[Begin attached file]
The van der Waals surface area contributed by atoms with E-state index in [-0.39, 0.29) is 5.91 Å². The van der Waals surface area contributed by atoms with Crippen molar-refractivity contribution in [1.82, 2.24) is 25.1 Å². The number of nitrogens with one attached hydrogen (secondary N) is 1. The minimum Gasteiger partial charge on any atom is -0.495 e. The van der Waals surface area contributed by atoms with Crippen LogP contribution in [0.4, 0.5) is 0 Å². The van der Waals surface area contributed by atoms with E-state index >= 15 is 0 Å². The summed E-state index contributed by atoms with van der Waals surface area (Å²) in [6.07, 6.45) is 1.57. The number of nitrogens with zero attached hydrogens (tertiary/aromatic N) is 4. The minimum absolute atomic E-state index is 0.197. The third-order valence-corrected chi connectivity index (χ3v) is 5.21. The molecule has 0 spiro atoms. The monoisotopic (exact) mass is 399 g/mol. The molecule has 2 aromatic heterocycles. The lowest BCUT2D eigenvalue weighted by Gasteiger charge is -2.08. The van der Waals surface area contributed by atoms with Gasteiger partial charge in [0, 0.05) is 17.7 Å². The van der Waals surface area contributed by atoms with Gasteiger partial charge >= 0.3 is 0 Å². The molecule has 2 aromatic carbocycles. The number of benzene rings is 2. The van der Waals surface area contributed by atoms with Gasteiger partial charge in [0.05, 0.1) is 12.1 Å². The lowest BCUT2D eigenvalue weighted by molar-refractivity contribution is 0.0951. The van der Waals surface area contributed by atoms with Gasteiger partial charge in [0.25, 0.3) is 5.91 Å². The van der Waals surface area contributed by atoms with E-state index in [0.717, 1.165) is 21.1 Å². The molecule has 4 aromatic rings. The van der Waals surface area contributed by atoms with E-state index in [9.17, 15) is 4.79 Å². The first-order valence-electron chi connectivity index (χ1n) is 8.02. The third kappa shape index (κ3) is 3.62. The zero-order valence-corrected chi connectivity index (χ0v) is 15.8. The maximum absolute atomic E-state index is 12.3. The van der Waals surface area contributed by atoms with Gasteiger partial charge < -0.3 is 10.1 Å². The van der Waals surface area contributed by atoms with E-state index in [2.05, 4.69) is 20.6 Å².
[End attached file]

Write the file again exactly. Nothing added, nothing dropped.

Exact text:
The van der Waals surface area contributed by atoms with E-state index in [-0.39, 0.29) is 5.91 Å². The van der Waals surface area contributed by atoms with Crippen molar-refractivity contribution in [1.82, 2.24) is 25.1 Å². The number of nitrogens with one attached hydrogen (secondary N) is 1. The minimum Gasteiger partial charge on any atom is -0.495 e. The van der Waals surface area contributed by atoms with Crippen LogP contribution in [0.4, 0.5) is 0 Å². The van der Waals surface area contributed by atoms with E-state index >= 15 is 0 Å². The summed E-state index contributed by atoms with van der Waals surface area (Å²) in [6.07, 6.45) is 1.57. The number of nitrogens with zero attached hydrogens (tertiary/aromatic N) is 4. The minimum absolute atomic E-state index is 0.197. The third-order valence-corrected chi connectivity index (χ3v) is 5.21. The molecule has 0 spiro atoms. The monoisotopic (exact) mass is 399 g/mol. The molecule has 2 aromatic heterocycles. The lowest BCUT2D eigenvalue weighted by Gasteiger charge is -2.08. The van der Waals surface area contributed by atoms with Gasteiger partial charge in [0, 0.05) is 17.7 Å². The van der Waals surface area contributed by atoms with Gasteiger partial charge >= 0.3 is 0 Å². The molecule has 2 aromatic carbocycles. The number of benzene rings is 2. The van der Waals surface area contributed by atoms with Gasteiger partial charge in [0.05, 0.1) is 12.1 Å². The lowest BCUT2D eigenvalue weighted by molar-refractivity contribution is 0.0951. The van der Waals surface area contributed by atoms with Gasteiger partial charge in [0.25, 0.3) is 5.91 Å². The van der Waals surface area contributed by atoms with E-state index in [0.717, 1.165) is 21.1 Å². The molecule has 4 aromatic rings. The van der Waals surface area contributed by atoms with E-state index in [9.17, 15) is 4.79 Å². The first-order valence-electron chi connectivity index (χ1n) is 8.02. The third kappa shape index (κ3) is 3.62. The zero-order valence-corrected chi connectivity index (χ0v) is 15.8. The maximum absolute atomic E-state index is 12.3. The van der Waals surface area contributed by atoms with Gasteiger partial charge < -0.3 is 10.1 Å². The van der Waals surface area contributed by atoms with E-state index in [2.05, 4.69) is 20.6 Å².